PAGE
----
• Germany's news in English

Pirates try to clear name of 'Nazi' slurs

The Local · 30 Apr 2012, 08:17

Published: 30 Apr 2012 08:17 GMT+02:00

Facebook Twitter Google+ reddit

Some 1,300 delegates rallied in the northern state of Schleswig-Holstein, which goes to the polls on May 6, in a bid to sharpen the outfit's profile in Germany's fast-shifting political landscape after weeks of bad press.

Officials for the party, which says it is standing up for more transparency in politics and internet freedom, scrambled to deny allegations of extreme-right influence and neo-Nazi leanings among some of its membership.

The delegates, predominantly young men, overwhelmingly passed a motion at the two-day gathering condemning any denial of the Holocaust after a rash of remarks by a handful of Pirates appearing to flirt with historical revisionism.

"The German Pirate Party declares that the Holocaust is an indisputable part of history. To deny it or relativise it under the pretext of freedom of expression violates the principles of our party," read the motion, which was greeted with a standing ovation.

Soon after, several participants staged a walk-out during a speech by Dietmar Moews, who recently spoke of "international Jewry" - a taboo phrase with an echo of Nazi propaganda.

Other party officials had criticised in Facebook postings the level of government subsidies to Jewish groups, claimed Hitler was justified in invading Poland and compared the swift rise of the Pirates to that of the Nazis between 1928 and 1933.

Such remarks sparked a powerful backlash in the German press and soul-searching in the party ahead of the congress.

Far-right parties are only a marginal force in German politics and have no seats in the national parliament.

Although founded in 2006 in Germany on the model of a Swedish party, the Pirates first came into their own last year by capturing seats in the Berlin state legislature.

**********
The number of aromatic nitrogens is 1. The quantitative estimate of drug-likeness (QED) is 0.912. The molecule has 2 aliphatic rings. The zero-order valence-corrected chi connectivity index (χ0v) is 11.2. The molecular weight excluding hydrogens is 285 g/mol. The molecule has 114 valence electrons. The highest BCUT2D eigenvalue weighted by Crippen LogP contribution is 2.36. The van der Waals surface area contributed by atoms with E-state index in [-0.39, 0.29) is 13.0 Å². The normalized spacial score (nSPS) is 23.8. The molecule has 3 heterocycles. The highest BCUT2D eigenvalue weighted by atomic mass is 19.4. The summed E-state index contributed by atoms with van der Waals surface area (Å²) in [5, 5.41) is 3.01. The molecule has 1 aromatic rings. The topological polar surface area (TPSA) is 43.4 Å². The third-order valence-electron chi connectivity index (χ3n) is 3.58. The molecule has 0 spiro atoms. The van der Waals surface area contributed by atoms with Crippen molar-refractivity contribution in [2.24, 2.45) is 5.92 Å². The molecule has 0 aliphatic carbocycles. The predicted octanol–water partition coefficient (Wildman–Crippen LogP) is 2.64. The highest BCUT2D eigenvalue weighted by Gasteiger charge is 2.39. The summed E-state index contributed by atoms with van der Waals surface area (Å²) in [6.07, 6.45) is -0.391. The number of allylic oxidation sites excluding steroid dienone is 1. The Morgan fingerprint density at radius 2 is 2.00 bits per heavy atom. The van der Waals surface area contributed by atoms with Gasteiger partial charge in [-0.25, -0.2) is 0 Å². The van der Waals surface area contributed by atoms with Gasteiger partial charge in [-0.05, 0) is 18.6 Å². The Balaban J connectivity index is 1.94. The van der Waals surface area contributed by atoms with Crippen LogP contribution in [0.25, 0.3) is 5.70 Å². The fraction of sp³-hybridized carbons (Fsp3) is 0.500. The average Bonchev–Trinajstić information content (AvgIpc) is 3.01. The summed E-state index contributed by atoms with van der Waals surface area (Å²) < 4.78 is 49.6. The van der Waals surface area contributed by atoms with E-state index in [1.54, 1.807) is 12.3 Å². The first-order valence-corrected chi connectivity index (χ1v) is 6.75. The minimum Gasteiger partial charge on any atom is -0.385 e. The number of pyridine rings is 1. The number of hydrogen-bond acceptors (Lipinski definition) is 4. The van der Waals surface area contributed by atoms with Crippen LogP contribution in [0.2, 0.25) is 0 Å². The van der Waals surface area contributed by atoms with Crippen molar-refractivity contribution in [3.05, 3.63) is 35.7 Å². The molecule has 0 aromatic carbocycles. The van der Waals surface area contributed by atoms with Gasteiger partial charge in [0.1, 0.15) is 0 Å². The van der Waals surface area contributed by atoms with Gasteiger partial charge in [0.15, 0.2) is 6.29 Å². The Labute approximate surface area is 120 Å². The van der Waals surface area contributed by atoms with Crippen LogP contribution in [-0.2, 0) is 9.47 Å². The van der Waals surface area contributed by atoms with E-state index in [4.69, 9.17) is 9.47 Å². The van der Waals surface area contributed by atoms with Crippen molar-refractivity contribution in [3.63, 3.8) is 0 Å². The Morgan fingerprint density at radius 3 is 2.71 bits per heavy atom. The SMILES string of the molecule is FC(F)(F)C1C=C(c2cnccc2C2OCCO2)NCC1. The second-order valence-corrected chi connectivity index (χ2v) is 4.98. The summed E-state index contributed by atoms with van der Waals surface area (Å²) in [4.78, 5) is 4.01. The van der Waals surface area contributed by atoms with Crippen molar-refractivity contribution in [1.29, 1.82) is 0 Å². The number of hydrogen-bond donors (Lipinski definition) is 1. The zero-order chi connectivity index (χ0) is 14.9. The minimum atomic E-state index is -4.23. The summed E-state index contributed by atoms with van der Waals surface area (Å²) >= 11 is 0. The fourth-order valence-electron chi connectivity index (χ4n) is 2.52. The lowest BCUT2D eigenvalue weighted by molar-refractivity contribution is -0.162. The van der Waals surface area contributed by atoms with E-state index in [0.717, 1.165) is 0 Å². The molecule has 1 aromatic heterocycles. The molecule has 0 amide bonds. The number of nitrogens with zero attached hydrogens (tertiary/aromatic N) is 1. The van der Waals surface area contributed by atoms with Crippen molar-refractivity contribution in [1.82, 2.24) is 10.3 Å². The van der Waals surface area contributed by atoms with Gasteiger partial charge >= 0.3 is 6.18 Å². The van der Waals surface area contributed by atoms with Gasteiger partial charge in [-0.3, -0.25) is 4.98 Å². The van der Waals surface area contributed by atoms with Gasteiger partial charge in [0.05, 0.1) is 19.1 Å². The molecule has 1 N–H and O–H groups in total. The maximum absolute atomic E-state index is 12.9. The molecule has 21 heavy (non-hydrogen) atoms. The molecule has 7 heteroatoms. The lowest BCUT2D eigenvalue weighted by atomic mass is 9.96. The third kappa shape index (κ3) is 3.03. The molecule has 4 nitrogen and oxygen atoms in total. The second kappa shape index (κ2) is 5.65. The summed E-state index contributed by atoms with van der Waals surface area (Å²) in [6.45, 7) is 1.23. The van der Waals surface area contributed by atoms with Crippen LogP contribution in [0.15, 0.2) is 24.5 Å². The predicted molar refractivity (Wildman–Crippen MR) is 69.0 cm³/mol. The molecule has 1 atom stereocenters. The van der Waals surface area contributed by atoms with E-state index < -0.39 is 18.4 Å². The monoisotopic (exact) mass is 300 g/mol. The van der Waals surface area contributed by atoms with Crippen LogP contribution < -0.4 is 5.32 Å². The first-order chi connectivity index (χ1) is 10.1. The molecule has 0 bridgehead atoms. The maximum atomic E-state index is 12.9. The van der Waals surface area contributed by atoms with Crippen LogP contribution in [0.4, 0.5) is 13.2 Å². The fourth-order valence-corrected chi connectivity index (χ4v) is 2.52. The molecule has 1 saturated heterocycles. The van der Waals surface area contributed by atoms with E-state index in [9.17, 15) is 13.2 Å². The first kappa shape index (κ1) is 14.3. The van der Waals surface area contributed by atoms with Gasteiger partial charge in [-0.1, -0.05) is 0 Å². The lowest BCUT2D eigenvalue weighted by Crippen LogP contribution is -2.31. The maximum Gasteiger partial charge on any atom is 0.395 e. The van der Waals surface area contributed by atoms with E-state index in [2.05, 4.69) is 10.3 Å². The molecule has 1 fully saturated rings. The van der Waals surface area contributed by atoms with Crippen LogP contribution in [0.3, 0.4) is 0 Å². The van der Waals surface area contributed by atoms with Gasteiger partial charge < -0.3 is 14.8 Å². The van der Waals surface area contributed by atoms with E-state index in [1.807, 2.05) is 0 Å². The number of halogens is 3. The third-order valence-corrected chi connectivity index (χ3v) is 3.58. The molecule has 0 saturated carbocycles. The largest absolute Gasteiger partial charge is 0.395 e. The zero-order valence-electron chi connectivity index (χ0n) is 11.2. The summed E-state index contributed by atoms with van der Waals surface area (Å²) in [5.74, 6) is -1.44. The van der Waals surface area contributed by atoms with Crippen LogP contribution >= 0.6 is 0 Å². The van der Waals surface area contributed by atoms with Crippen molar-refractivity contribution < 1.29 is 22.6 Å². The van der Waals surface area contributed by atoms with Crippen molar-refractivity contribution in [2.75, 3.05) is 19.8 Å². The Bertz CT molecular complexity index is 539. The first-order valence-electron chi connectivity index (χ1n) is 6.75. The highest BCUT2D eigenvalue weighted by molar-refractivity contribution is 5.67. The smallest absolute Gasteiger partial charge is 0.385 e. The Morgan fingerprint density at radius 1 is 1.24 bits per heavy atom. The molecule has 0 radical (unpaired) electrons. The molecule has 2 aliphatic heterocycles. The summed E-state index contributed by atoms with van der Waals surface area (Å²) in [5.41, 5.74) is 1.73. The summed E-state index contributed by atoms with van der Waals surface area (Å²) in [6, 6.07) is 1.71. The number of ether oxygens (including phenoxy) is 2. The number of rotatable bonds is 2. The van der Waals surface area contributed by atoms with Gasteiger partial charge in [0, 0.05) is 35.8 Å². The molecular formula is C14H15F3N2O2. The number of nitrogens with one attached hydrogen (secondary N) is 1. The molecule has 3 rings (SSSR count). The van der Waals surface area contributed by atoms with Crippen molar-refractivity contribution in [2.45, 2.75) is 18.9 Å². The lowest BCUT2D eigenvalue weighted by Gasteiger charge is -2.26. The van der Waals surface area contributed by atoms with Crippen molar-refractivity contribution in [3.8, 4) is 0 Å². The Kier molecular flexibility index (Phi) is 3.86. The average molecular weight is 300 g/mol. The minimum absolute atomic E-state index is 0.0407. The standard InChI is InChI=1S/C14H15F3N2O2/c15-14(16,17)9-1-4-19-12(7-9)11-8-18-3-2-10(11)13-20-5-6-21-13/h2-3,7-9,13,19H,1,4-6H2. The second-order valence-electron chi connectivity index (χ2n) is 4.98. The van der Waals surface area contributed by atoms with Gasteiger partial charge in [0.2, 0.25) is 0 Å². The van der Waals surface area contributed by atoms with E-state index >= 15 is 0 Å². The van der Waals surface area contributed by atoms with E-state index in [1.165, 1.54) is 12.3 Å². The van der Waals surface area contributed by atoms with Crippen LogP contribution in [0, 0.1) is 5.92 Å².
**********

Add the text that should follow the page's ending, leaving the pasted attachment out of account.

They followed up on their stunning success last month with a strong showing in the western state of Saarland.

In both cases they poached votes from the pro-business Free Democratic Party, junior partner in Chancellor Angela Merkel's ruling coalition in Berlin, which failed to clear the five-percent hurdle for representation.

"We were young, we were small but now we have written a page of history," one of the Pirates' leading lights, 24-year-old Marina Weisband, told delegates.

Story continues below…

The party, which has about 25,000 members, is ranked fourth in Germany, with 11-percent support nationally according to an opinion poll published Sunday.

Beyond Schleswig-Holstein, the Pirates are also gunning for seats in Germany's most populous state of North Rhine-Westphalia in a poll on May 13, ahead of the general election likely in September 2013.

Voter surveys attribute the party's success to widespread dissatisfaction and boredom with politics-as-usual in Europe's top economy.


The Local (news@thelocal.de)

Facebook Twitter Google+ reddit

Your comments about this article

19:46 May 11, 2012 by luckylongshot
Is being anti fascist and wanting transparency and internet freedom all the Pirates stand for? How can they even be a political party if they only have three positions? Why do people vote for them? This all seems a bit unGerman.
Today's headlines
Creepy clown scare spreads to Germany
Two of the clowns were apparently equipped with chainsaws. Photo: Pedro Pardo / AFP file picture

Police said Friday five incidents involving so-called scary clowns had occurred in two north German town, including one assailant who hit a man with a baseball bat, amid fears that Halloween could spark a rash of similar attacks.